Liu et al. (2013) investigated two aspects of precipitation change under climate change conditions: changes in precipitation levels and sea surface temperatures (SSTs). These two aspects, the change in global mean precipitation and the spatial distribution of precipitation changes, are found by Liu et al. to have different responses to increases in greenhouse gases from anthropogenic sources than to combined solar radiation and volcanic forcings. This supports the incongruity between the predictions of climate change reconstructions based on palaeoproxy evidence, naturally occurring records of climate conditions and time, and the current best climate models. While increased atmospheric and sea temperatures, as a result of a warming event, have historically caused an increase in precipitation due to an increase of energy in the atmosphere and therefore a more energetic system, the aerosols introduced during the production of greenhouse gases through the burning of fossil fuels suppress precipitation, leading to less overall precipitation in a greenhouse gas influenced environment. Similarly, the spatial distribution of precipitation is affected by the forms of warming, causing different gradients of SSTs. Several climate models predict that these gradients change differently under the solar-volcanic warming than greenhouse gas associated warming, again probably due to the presence of aerosols. When the findings from both the change in global mean precipitation and the change in spatial distribution of precipitation are considered, it becomes clear that the method of climate change is important in predicting the way that precipitation patterns will change.—Alison Marks
Liu, J., Wang, B., Cane, M., Yim, S., Lee. J., 2013. Divergent Global Precipitation Changes Induced by Natural Versus Anthropogenic Forcing. Nature 493, 656–659.
Jian Liu and his colleagues used the ECHO-G model to run millennium climate simulations. The ECHO-G is an atmosphere-ocean model that is able to reproduce accurate short-term and present-day climates by coupling an oceanic circulation model and an atmospheric model. Comparisons between this and other more complicated climate models found them to be relatively similar, adding a sense of validity to the present model.
Liu et al. found that the difference in global mean precipitation change between the two forms of climate change can be best explained through the tropospheric energy budget. The troposphere, the lowest layers of earth’s atmosphere, has a certain amount of energy available to do work. This energy is responsible for the warming and evaporation of water from the oceans, the formation of clouds, and other atmospheric activities. When more energy is put into this system, i.e. during global warming, more water should evaporate and more precipitation should fall. However, the release of anthropogenic greenhouse gases is accompanied by the release of aerosols, fine particles suspended in the air, which discourage cloud formation and precipitation. Therefore, climate change due to greenhouse gas release can have a net negative relationship with annual precipitation.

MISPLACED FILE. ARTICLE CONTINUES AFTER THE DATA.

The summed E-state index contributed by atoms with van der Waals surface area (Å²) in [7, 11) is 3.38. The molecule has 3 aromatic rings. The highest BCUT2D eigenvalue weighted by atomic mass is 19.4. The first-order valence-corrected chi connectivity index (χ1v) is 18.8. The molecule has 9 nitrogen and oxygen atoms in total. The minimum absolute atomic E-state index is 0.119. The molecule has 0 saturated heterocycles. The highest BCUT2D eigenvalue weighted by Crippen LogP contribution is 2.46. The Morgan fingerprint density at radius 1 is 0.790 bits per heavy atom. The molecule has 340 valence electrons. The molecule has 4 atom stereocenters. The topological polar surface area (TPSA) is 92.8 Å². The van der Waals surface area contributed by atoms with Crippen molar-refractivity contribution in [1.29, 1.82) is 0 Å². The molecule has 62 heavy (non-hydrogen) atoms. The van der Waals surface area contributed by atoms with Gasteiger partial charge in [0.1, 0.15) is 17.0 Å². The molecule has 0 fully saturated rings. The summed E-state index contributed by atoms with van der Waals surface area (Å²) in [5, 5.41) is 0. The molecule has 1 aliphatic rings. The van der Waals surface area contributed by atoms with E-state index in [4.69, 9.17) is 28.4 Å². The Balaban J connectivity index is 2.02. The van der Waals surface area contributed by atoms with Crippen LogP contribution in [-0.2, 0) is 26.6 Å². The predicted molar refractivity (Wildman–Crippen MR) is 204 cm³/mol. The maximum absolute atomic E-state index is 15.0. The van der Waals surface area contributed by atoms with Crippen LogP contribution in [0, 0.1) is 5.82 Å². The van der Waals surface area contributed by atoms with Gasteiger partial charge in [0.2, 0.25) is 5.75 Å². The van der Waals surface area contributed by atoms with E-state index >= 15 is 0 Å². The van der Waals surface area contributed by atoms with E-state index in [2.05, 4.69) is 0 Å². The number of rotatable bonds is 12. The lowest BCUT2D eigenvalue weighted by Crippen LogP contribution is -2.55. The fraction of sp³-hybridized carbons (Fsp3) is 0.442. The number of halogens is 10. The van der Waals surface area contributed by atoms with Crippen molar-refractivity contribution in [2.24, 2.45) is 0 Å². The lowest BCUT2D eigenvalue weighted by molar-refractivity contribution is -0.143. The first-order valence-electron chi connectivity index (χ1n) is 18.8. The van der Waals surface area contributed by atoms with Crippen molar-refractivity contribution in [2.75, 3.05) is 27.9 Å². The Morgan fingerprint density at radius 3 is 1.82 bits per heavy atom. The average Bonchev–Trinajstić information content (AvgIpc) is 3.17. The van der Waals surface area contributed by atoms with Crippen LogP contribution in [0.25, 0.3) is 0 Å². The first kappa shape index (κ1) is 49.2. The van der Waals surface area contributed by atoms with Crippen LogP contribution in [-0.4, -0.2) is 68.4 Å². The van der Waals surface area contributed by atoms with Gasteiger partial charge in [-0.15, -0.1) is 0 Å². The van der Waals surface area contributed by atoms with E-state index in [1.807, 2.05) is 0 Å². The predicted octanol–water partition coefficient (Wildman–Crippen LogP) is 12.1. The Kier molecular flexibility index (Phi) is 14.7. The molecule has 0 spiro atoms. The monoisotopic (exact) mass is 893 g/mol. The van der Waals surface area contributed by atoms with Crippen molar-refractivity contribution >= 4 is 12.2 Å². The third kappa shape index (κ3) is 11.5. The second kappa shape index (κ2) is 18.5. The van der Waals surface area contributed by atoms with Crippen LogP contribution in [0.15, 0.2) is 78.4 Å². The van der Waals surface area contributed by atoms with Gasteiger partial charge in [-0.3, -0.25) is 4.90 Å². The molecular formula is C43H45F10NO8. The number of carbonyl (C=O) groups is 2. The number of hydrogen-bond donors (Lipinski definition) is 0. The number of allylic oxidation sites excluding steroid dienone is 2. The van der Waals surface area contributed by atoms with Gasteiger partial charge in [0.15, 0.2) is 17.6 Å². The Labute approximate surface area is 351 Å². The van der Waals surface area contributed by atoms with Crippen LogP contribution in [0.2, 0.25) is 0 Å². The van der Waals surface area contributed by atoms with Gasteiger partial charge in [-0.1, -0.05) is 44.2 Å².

More involved modeling was used by Liu et al.to consider the possible differences between solar-volcanic and greenhouse gas climate change with regard to the distribution of precipitation. They began by identifying a solar-volcanic mode during the last millennium, the Medieval Warm Period (1100-1200 CE). This period was then compared, using both proxy evidence and climate modeling, to the Little Ice Age (1630-1730 CE) to determine the changes in precipitation and SST during the warm period. The Medieval Warm Period is characterized by a stronger SST gradient across the Pacific Ocean, stronger winds across the Pacific, stronger atmospheric circulation, and, as a result, higher precipitation. Liu et al. compared these results to climate modeling that only considered greenhouse gases as a climate change forcing, both for the periods 1860-2000 CE and 1990-2100 CE. The period between 1990-2100 CE was modeled using the A1B scheme proposed by the IPCC. In the A1B climate model, all energy forms are improved, but all forms, both carbon-neutral and not, continue to be used in equal amounts. Both time periods had similar SST and precipitation trends predicted by the model, however the results during the later time period were exacerbated to a greater degree. The later time period had a slightly smaller increase in SST gradient change than the solar-volcanic period and a comparison of precipitation changes shows that the two climate change forces caused precipitation change in different regions. While the solar-volcanic model was drier than the greenhouse gas model in the central Pacific, the greenhouse gas model was drier along the tropics. Overall, the greenhouse gas model creates about 40% less precipitation change per degree Celsius of temperature change than the solar-volcanic model.
The research done by Liu et al. helps to explain the complicated nature of climate change. The source causing the climate change can greatly impact the oceanic SSTs and precipitation patterns. Their work also makes it clear that while palaeoproxy data can be useful in helping to ascertain a general idea of the future through comparison, some of the aspects of the climate change will not follow the same pattern as past warming events.